The second quality mercy adds to love is compassion. Compassion comes from two Latin words meaning “to suffer with” or “to feel the pain or deprivation that our neighbor feels”. In the Gospels, Jesus gives us many examples of compassion. He felt pity when he preached at great length to the crowds, who were like “sheep without a shepherd” (Mk 6:34). He multiplied the loaves and fishes because he was concerned that the crowd, who had been with him for so long a time and were now quite hungry, would faint along their way home (cf. Mk 8:3; Mt 15:32). Jesus was likewise compassionate in his mercy toward sinners, in his miracles for the sick and infirm, and in his raising of the dead to console their grieving family members and friends.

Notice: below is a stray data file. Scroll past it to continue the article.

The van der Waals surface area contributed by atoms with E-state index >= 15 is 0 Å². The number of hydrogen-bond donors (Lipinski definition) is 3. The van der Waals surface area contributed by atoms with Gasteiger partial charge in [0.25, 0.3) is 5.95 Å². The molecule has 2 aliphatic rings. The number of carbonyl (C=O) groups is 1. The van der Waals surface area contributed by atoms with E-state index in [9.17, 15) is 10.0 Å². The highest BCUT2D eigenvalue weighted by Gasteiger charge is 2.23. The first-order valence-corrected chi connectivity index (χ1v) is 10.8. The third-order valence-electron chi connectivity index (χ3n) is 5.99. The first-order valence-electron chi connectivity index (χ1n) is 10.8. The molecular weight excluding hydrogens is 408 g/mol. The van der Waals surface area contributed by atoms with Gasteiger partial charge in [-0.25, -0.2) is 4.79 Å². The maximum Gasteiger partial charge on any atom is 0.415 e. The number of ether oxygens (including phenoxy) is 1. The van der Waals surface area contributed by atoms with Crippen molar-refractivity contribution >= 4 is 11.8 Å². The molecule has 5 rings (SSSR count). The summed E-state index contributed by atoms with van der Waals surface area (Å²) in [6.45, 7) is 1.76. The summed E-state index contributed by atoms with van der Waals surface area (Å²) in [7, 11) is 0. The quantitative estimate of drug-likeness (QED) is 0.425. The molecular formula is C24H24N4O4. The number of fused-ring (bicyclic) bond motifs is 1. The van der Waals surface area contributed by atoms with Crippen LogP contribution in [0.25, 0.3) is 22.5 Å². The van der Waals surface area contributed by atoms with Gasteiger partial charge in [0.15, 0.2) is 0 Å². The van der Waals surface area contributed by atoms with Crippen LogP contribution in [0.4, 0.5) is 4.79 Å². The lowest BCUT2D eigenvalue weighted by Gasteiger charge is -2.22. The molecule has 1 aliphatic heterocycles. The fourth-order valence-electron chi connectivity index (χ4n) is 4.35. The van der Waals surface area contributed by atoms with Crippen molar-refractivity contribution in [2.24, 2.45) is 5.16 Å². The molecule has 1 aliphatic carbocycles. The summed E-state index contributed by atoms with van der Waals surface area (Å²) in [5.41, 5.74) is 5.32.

The Good Samaritan is one of the most beautiful images of Jesus’ compassion (cf. Lk 10:30-37). Moved by our helplessness after sin, much like the helplessness of the man who had fallen prey to thieves who beat him, robbed him and left him to die, Jesus cared for us in our needs when he went to the Cross. Like the Samaritan in the Gospel parable who set aside concerns for his own time, convenience and even safety, Jesus reached out and provided for us in all our needs without counting the cost to himself By our very baptism which unites us to Christ and gives us a share in his own life, we are called to imitate his compassionate love and service. This calling is especially critical in our time if the Church is to fulfill her mission as God’s instrument of peace and unity in the world.